I finished the two books that carried over from 2004, so I'm officially working on the 50 Book Challenge now. All I have to say about Jonathan Strange and Mr. Norrell is that it would be worth reading entirely for the footnotes, and the footnotes aren't the best part. As for the other book, Contemporary Political Philosophy: An Introduction, I found it very interesting for its discussion of fairly abstract arguments about the just distribution of resources in society and rather illuminating in its explanation of Feminist political philosophy, an area which I had essentially no knowledge of and found more interesting than I had (prejudicially) imagined. However, I did find it odd that there was no examination of foreign policy from a political philosophic perspective, as if philosophy had nothing to add in that area. For that matter, it is unclear how applicable any of the philosophical positions discusses are to the full range of policy issues examined in standard political debate.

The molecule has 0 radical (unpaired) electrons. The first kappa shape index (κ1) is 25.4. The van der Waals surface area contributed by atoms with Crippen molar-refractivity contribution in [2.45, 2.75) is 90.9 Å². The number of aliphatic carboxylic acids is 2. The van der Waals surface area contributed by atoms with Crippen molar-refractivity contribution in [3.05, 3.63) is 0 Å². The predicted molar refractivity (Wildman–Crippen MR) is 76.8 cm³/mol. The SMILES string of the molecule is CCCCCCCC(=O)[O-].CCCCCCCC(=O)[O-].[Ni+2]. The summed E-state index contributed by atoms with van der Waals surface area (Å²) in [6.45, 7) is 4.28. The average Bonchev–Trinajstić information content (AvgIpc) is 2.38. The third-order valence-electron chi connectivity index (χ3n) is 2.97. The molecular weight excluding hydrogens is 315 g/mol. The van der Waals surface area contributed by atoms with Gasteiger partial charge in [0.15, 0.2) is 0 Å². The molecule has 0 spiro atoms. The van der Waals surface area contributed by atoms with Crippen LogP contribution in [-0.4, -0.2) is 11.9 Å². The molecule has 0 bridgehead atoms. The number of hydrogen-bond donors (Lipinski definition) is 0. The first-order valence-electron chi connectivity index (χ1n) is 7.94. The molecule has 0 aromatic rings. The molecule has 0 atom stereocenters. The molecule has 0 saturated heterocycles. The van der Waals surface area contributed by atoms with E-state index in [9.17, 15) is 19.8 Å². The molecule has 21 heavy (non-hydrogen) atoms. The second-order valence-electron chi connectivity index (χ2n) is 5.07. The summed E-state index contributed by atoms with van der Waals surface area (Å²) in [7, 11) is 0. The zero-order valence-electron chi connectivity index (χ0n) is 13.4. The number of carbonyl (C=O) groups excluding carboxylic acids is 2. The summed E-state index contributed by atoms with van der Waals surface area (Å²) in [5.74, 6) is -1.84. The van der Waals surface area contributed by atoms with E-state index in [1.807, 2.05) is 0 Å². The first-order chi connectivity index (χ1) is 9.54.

Book 1: The High Window
Chandler, both here and in other of his works, seems more interested in writing descriptions of people and places than he is in the actual mechanics of mystery. This isn’t a criticism, because many people can write mystery novels, but only Chandler could give us Phillip Marlowe’s idiosyncratic view of the world. Chandler does an excellent job of establishing Marlowe’s perspective and transporting the reader into it. He even manages to make a lot of the hard-boiled dialogue come off as if people really spoke that way. One thing that didn’t work for me in the book was a sense of time passing. The plot unfolds in only a couple of days, but there seems to be far too much packed into it. Characters meet each other, interact, develop relationships, etc. These relations between characters seemed like they just spring out of nowhere. Every time there’s an explicit mention of a particular event only having happened a day before or just that morning I was thrown off the flow of story because it seemed like the event had happened much earlier than the book explicitly says it did.
I’m probably going to be reading through a large chunk of the Chandler oeuvre at some point in this challenge.